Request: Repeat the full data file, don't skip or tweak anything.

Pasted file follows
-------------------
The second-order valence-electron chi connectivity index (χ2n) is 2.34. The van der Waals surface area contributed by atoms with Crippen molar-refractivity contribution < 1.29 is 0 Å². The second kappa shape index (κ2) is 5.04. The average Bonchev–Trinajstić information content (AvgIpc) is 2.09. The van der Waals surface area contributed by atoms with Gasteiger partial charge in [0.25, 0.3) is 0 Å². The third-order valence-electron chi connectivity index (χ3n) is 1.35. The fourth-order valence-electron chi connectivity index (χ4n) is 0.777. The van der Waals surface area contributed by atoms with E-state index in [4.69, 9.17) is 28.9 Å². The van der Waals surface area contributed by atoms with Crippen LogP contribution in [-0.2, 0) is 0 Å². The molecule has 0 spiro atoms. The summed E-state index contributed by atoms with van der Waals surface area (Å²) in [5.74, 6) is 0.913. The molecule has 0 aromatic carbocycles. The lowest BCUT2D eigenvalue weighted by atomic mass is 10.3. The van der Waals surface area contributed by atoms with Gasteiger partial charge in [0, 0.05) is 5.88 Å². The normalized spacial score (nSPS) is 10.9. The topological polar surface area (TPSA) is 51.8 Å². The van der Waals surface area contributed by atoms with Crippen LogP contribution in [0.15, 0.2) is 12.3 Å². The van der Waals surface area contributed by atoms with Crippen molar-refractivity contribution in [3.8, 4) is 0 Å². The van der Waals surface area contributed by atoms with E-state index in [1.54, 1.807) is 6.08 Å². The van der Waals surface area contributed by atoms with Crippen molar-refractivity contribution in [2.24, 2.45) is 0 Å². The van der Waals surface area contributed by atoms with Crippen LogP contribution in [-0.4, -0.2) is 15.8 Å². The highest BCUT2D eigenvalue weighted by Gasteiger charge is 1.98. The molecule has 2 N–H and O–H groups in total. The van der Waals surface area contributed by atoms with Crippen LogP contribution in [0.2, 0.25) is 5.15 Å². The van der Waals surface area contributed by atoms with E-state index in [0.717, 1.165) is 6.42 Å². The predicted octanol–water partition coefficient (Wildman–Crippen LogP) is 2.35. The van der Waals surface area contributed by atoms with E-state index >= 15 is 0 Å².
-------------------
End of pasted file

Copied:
The second-order valence-electron chi connectivity index (χ2n) is 2.34. The van der Waals surface area contributed by atoms with Crippen molar-refractivity contribution < 1.29 is 0 Å². The second kappa shape index (κ2) is 5.04. The average Bonchev–Trinajstić information content (AvgIpc) is 2.09. The van der Waals surface area contributed by atoms with Gasteiger partial charge in [0.25, 0.3) is 0 Å². The third-order valence-electron chi connectivity index (χ3n) is 1.35. The fourth-order valence-electron chi connectivity index (χ4n) is 0.777. The van der Waals surface area contributed by atoms with E-state index in [4.69, 9.17) is 28.9 Å². The van der Waals surface area contributed by atoms with Crippen LogP contribution in [-0.2, 0) is 0 Å². The molecule has 0 spiro atoms. The summed E-state index contributed by atoms with van der Waals surface area (Å²) in [5.74, 6) is 0.913. The molecule has 0 aromatic carbocycles. The lowest BCUT2D eigenvalue weighted by atomic mass is 10.3. The van der Waals surface area contributed by atoms with Gasteiger partial charge in [0, 0.05) is 5.88 Å². The normalized spacial score (nSPS) is 10.9. The topological polar surface area (TPSA) is 51.8 Å². The van der Waals surface area contributed by atoms with Crippen LogP contribution in [0.15, 0.2) is 12.3 Å². The van der Waals surface area contributed by atoms with Crippen molar-refractivity contribution in [3.8, 4) is 0 Å². The van der Waals surface area contributed by atoms with E-state index in [1.54, 1.807) is 6.08 Å². The van der Waals surface area contributed by atoms with Crippen molar-refractivity contribution in [2.24, 2.45) is 0 Å². The van der Waals surface area contributed by atoms with Crippen LogP contribution in [-0.4, -0.2) is 15.8 Å². The highest BCUT2D eigenvalue weighted by Gasteiger charge is 1.98. The molecule has 2 N–H and O–H groups in total. The van der Waals surface area contributed by atoms with Crippen LogP contribution in [0.2, 0.25) is 5.15 Å². The van der Waals surface area contributed by atoms with E-state index in [0.717, 1.165) is 6.42 Å². The predicted octanol–water partition coefficient (Wildman–Crippen LogP) is 2.35. The van der Waals surface area contributed by atoms with E-state index >= 15 is 0 Å².